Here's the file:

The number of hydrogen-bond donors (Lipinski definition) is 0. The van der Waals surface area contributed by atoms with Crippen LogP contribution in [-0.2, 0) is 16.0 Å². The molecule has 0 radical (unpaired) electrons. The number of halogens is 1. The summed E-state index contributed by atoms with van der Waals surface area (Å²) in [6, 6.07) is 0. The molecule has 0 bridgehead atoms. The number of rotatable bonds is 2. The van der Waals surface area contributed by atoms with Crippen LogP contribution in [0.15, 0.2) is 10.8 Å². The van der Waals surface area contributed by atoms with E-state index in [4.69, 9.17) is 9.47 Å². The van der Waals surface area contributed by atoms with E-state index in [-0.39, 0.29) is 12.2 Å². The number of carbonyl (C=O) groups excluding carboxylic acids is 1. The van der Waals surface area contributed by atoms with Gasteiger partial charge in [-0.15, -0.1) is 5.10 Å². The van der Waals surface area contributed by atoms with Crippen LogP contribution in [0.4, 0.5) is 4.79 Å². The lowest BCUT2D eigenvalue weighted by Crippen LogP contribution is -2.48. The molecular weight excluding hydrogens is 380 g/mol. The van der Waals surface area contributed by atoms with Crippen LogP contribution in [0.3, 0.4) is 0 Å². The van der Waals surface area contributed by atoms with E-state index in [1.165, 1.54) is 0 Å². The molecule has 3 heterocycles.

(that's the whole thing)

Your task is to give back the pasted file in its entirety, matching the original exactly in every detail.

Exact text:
The number of hydrogen-bond donors (Lipinski definition) is 0. The van der Waals surface area contributed by atoms with Crippen LogP contribution in [-0.2, 0) is 16.0 Å². The molecule has 0 radical (unpaired) electrons. The number of halogens is 1. The summed E-state index contributed by atoms with van der Waals surface area (Å²) in [6, 6.07) is 0. The molecule has 0 bridgehead atoms. The number of rotatable bonds is 2. The van der Waals surface area contributed by atoms with Crippen LogP contribution in [0.15, 0.2) is 10.8 Å². The van der Waals surface area contributed by atoms with E-state index in [4.69, 9.17) is 9.47 Å². The van der Waals surface area contributed by atoms with E-state index in [-0.39, 0.29) is 12.2 Å². The number of carbonyl (C=O) groups excluding carboxylic acids is 1. The van der Waals surface area contributed by atoms with Gasteiger partial charge in [-0.15, -0.1) is 5.10 Å². The van der Waals surface area contributed by atoms with Crippen LogP contribution in [0.4, 0.5) is 4.79 Å². The lowest BCUT2D eigenvalue weighted by Crippen LogP contribution is -2.48. The molecular weight excluding hydrogens is 380 g/mol. The van der Waals surface area contributed by atoms with Crippen LogP contribution in [0.3, 0.4) is 0 Å². The van der Waals surface area contributed by atoms with E-state index in [1.165, 1.54) is 0 Å². The molecule has 3 heterocycles.